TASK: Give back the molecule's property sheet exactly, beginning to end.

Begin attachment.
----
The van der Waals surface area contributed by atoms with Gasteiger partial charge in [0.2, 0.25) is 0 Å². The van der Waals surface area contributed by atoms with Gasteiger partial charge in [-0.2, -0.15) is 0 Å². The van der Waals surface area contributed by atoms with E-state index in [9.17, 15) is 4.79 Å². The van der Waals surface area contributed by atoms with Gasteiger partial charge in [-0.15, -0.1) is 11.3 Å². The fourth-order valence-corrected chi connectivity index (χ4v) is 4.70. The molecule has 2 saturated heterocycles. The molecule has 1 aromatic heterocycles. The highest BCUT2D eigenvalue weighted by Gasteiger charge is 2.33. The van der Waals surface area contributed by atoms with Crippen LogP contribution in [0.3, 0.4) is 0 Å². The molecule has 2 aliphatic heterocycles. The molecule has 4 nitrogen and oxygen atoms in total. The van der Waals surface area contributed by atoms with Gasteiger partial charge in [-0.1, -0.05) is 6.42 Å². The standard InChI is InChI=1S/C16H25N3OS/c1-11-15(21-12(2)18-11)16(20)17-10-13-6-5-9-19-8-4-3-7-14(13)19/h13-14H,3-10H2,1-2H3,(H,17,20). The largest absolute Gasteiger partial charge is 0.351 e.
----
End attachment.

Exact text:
The van der Waals surface area contributed by atoms with Gasteiger partial charge in [0.2, 0.25) is 0 Å². The van der Waals surface area contributed by atoms with Gasteiger partial charge in [-0.2, -0.15) is 0 Å². The van der Waals surface area contributed by atoms with E-state index in [9.17, 15) is 4.79 Å². The van der Waals surface area contributed by atoms with Gasteiger partial charge in [-0.15, -0.1) is 11.3 Å². The fourth-order valence-corrected chi connectivity index (χ4v) is 4.70. The molecule has 2 saturated heterocycles. The molecule has 1 aromatic heterocycles. The highest BCUT2D eigenvalue weighted by Gasteiger charge is 2.33. The van der Waals surface area contributed by atoms with Crippen LogP contribution in [0.3, 0.4) is 0 Å². The molecule has 2 aliphatic heterocycles. The molecule has 4 nitrogen and oxygen atoms in total. The van der Waals surface area contributed by atoms with Gasteiger partial charge in [-0.1, -0.05) is 6.42 Å². The standard InChI is InChI=1S/C16H25N3OS/c1-11-15(21-12(2)18-11)16(20)17-10-13-6-5-9-19-8-4-3-7-14(13)19/h13-14H,3-10H2,1-2H3,(H,17,20). The largest absolute Gasteiger partial charge is 0.351 e.